Dear Language Nerd,
Why do we say “stand up”? Doesn’t “stand” cover everything?
Okay, here’s the plan: first, I’ll explain what a phrasal verb is, and then, right when you’re feeling secure, I will totally blindside you by saying that “stand up” isn’t really a phrasal verb after all. Ready? Let’s roll.
A phrasal verb is a verb made of at least two, sometimes three words. One of the words is the main verby part, a verb that can also be used alone. The other part is a preposition or particle that changes the meaning of the main verb.* Three-part verbs get a preposition and a particle, and boy are they smug about it.
How ‘bout some examples from one of our phrasaliest verbs, “take”:
I took his pencil.
They took apart the engine.
She takes after her grandma.
Somebody, take out the trash!
One solid punch took him out.
We took up a collection after the tornado.
I’ll take you up on that offer.
They took in the poor homeless stray iguana.
So, I am sure you are currently asking yourself, which of these are prepositions and which are particles? Fortunately, there’s an easy way to check. Prepositions must come in front of their objects:
Whereas particles can go either way:
There’s one more way these can trip you up, though. If there’s a whole batch of words, like “the poor homeless stray iguana,” then a particle would just get lost stuck out behind it, so the particle always goes in front. If you shorten up the phrase, though, you can move the particle around again, so it is in fact a particle and not a preposition.
Particle verbs are the reason, as Winston Churchill probably did not indicate, that the occasionally-advocated grammar “rule” about not ending a sentence with a preposition is pure absurdity.** English is swamped with phrasal verbs, and by gum, sometimes the particles come at the end. Deal.
Okay, get ready to be totally blindsided by a plot twist that definitely wasn’t foreshadowed or directly stated in the first sentence: “stand up” isn’t really a phrasal verb. So why have we been talking about them? Have I just lost it? Caught it’s-my-blog-and-I’ll-blog-what-I-want-to fever? No! “Stand up” is like a baby phrasal verb. Stay with me, here.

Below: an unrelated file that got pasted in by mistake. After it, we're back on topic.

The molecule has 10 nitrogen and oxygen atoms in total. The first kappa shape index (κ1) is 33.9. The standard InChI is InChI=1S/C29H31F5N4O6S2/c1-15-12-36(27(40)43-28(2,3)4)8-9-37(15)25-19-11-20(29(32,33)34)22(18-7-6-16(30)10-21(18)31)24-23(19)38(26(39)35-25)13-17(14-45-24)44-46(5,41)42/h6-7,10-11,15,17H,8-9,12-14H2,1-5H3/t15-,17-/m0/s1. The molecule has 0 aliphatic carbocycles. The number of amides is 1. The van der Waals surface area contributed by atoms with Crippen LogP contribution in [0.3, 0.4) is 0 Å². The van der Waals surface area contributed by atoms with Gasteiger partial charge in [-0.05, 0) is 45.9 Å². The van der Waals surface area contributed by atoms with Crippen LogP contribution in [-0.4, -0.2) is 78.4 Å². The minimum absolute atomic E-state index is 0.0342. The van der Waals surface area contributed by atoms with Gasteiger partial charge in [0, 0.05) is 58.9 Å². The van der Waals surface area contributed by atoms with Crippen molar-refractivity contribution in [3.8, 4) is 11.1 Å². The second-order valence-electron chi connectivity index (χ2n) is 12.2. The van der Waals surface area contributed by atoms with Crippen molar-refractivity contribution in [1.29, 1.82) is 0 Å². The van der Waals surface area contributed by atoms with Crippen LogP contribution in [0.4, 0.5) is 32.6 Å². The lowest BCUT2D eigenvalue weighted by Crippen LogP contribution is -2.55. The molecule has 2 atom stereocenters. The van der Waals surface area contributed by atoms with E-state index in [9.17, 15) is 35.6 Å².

Part of being a real, big-boy-pants-wearin’ phrasal verb is that the meaning of the whole verb can’t be guessed from the meaning of the parts. You’re not likely to get “adopt” from “take” + “in.” You’re surely not going to get “resembles due to ancestry” from “take” + “after.” But if you see “stand” + “up,” you’re probably going to be able to figure it out. The “up” just means what it usually means – go higher than you were before. It’s too easy.
However! This kind of too-obvious verb pair is where phrasal verbs get their start. You begin with “stand” alone, but perhaps most of the people around you already standing and you want to address the occupant of the sole recliner in the room. If you just say “Hey, stand!” all these other people might be like, “yo, already standing, doofus.” So you better accent that you want motion from a lower position to a higher one. Bam, “stand up.” Recliner is yours.*** But when enough of these upstanding people start using your phrase, they’ll start elaborating too. They’ll use it metaphorically. They’ll toss meanings into it that are only tenuously connected. And soon enough you leave behind “stand up” in the sense of “get outta that chair” (which is not a phrasal verb) and end up at “stand up” in the sense of “I waited for my date for three hours at the movie theater, and that @$^@$%! never showed” (which is totally a phrasal verb).****
There you go: single verb to verb with literal preposition hanger-on to verb with metaphorical particle hanger-on. We’re done here. Stand down.
The Language Nerd
* In fact, people who are really serious about this subject often don’t allow verbs with prepositions into the phrasal verbs club at all, shunting them off into their own “prepositional verbs” category. But we are not that serious.
** Though you can totally end a sentence with a regular preposition, too. Lots of the weird grammar rules out there are nonsesnse, y’all.
*** Finally actually answered the question, whoo!
**** I wish I could be more specific about the metaphorical link between standing up and standing someone up, but my usual etymology sources are failing me, and all I’m finding elsewhere is rampant speculation. If you have evidence and/or rampant speculation, feel free to send it in.
Got a language question? Ask the Language Nerd! firstname.lastname@example.org
Or: Twitter @AskTheLeague / facebook.com/asktheleagueofnerds
References this week include this paper, this Wiki article, my syntax classes from college, and my awesome CELTA course, in which we considered how to teach The 600 Varieties of Take to a non-native speaker. References decidedly do not include my old German classes, which got me mixed up Germanic separable verbs, which is what I first said to Andy when he asked me this in person. My bad, Andy. This is the real answer, probably in much more detail than you were looking for.